Sylvia Plath’s artwork is on display at the Smithsonian, and road trip?
We were excited earlier this year when new Sylvia Plath poems were discovered, so imagine how we feel now that we’ve learned Plath’s artwork is being shown in the Smithsonian’s National Portrait Gallery in Washington, D.C. (that would be very excited). “One Life: Sylvia Plath” is a retrospective that runs June 30th, 2017 to May 20th, 2018, so you have plenty of time to see it, and we hope you do.
According to Vice, Plath was an art major when she began college at Smith, but she switched to English when her writing talent was encouraged by professors. Even before and after college, however, she drew both formally and informally. With this in mind, the exhibit includes both early and later drawings, from childhood illustrations to classroom assignments.
Besides formal drawings, the exhibit includes sketches, collages, and memorabilia — from diaries and manuscripts to one of Plath’s typewriters and a lock of hair from her first haircut.
Dorothy Moss, curator of sculpture and painting at the National Portrait Gallery, joined co-curator Karen Kukil, associate curator of rare books and manuscripts at Smith College, to present the exhibit.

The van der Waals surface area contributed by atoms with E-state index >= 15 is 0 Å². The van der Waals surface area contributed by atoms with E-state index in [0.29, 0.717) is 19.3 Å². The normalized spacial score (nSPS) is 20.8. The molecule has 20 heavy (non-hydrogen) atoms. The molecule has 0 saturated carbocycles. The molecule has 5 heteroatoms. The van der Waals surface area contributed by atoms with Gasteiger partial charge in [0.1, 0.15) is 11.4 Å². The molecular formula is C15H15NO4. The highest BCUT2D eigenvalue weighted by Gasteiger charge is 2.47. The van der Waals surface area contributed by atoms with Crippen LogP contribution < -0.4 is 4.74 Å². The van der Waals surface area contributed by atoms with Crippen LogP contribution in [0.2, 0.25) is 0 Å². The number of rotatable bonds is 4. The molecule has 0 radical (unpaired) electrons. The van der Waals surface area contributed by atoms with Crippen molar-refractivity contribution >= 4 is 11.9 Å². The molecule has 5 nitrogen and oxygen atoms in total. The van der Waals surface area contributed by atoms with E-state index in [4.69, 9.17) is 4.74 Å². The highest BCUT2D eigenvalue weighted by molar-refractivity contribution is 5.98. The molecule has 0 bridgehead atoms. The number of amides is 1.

"This is the first time that a national museum has presented such a body of work, and we hope to shed new light on Plath’s visual imagination, her efforts at self-fashioning, and the ways in which her artistic contributions are continuously reimagined and preserved," wrote Moss in Face to Face, the National Portrait Gallery blog.
So if you have already read the new poems (These Ghostly Archives has been released in the U.K., but you can get it on Amazon now) and are waiting impatiently for Kirsten Dunst’s movie of The Bell Jar to come out next year, a road trip to D.C. may be in order.